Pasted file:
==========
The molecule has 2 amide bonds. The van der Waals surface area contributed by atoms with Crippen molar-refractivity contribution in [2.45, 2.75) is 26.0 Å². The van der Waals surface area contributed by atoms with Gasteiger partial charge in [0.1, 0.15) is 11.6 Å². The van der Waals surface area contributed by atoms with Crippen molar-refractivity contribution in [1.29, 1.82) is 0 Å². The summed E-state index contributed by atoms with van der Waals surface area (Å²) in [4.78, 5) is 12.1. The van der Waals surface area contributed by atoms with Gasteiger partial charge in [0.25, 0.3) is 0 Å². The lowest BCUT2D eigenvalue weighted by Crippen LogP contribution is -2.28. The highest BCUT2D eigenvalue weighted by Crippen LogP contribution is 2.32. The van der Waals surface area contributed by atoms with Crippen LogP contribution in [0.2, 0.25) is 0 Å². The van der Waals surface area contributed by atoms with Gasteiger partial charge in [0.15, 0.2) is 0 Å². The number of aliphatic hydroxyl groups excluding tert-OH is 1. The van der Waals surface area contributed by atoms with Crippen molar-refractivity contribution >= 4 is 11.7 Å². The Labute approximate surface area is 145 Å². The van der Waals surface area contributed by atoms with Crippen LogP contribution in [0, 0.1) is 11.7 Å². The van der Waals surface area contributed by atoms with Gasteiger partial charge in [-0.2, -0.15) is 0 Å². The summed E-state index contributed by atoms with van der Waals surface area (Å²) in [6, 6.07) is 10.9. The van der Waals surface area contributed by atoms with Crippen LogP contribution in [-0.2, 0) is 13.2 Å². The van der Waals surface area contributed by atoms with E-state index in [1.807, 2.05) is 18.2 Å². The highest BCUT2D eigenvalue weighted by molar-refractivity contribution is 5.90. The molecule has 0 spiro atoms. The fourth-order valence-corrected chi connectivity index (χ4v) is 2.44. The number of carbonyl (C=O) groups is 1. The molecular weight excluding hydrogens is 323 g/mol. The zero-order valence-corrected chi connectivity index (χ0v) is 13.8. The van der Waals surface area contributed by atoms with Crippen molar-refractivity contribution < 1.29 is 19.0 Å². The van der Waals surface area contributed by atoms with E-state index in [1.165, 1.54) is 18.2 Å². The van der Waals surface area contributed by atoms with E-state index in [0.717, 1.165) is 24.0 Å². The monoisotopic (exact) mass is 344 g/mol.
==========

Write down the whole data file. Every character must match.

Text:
The molecule has 2 amide bonds. The van der Waals surface area contributed by atoms with Crippen molar-refractivity contribution in [2.45, 2.75) is 26.0 Å². The van der Waals surface area contributed by atoms with Gasteiger partial charge in [0.1, 0.15) is 11.6 Å². The van der Waals surface area contributed by atoms with Crippen molar-refractivity contribution in [1.29, 1.82) is 0 Å². The summed E-state index contributed by atoms with van der Waals surface area (Å²) in [4.78, 5) is 12.1. The van der Waals surface area contributed by atoms with Gasteiger partial charge in [0.25, 0.3) is 0 Å². The lowest BCUT2D eigenvalue weighted by Crippen LogP contribution is -2.28. The highest BCUT2D eigenvalue weighted by Crippen LogP contribution is 2.32. The van der Waals surface area contributed by atoms with Crippen LogP contribution in [0.2, 0.25) is 0 Å². The van der Waals surface area contributed by atoms with Gasteiger partial charge in [0.15, 0.2) is 0 Å². The number of aliphatic hydroxyl groups excluding tert-OH is 1. The van der Waals surface area contributed by atoms with Crippen molar-refractivity contribution >= 4 is 11.7 Å². The Labute approximate surface area is 145 Å². The van der Waals surface area contributed by atoms with Crippen LogP contribution in [0, 0.1) is 11.7 Å². The van der Waals surface area contributed by atoms with Gasteiger partial charge in [-0.2, -0.15) is 0 Å². The summed E-state index contributed by atoms with van der Waals surface area (Å²) in [6, 6.07) is 10.9. The van der Waals surface area contributed by atoms with Crippen LogP contribution in [-0.2, 0) is 13.2 Å². The van der Waals surface area contributed by atoms with E-state index in [1.807, 2.05) is 18.2 Å². The highest BCUT2D eigenvalue weighted by molar-refractivity contribution is 5.90. The molecule has 0 spiro atoms. The fourth-order valence-corrected chi connectivity index (χ4v) is 2.44. The number of carbonyl (C=O) groups is 1. The molecular weight excluding hydrogens is 323 g/mol. The zero-order valence-corrected chi connectivity index (χ0v) is 13.8. The van der Waals surface area contributed by atoms with Crippen molar-refractivity contribution < 1.29 is 19.0 Å². The van der Waals surface area contributed by atoms with E-state index in [1.165, 1.54) is 18.2 Å². The van der Waals surface area contributed by atoms with E-state index in [0.717, 1.165) is 24.0 Å². The monoisotopic (exact) mass is 344 g/mol.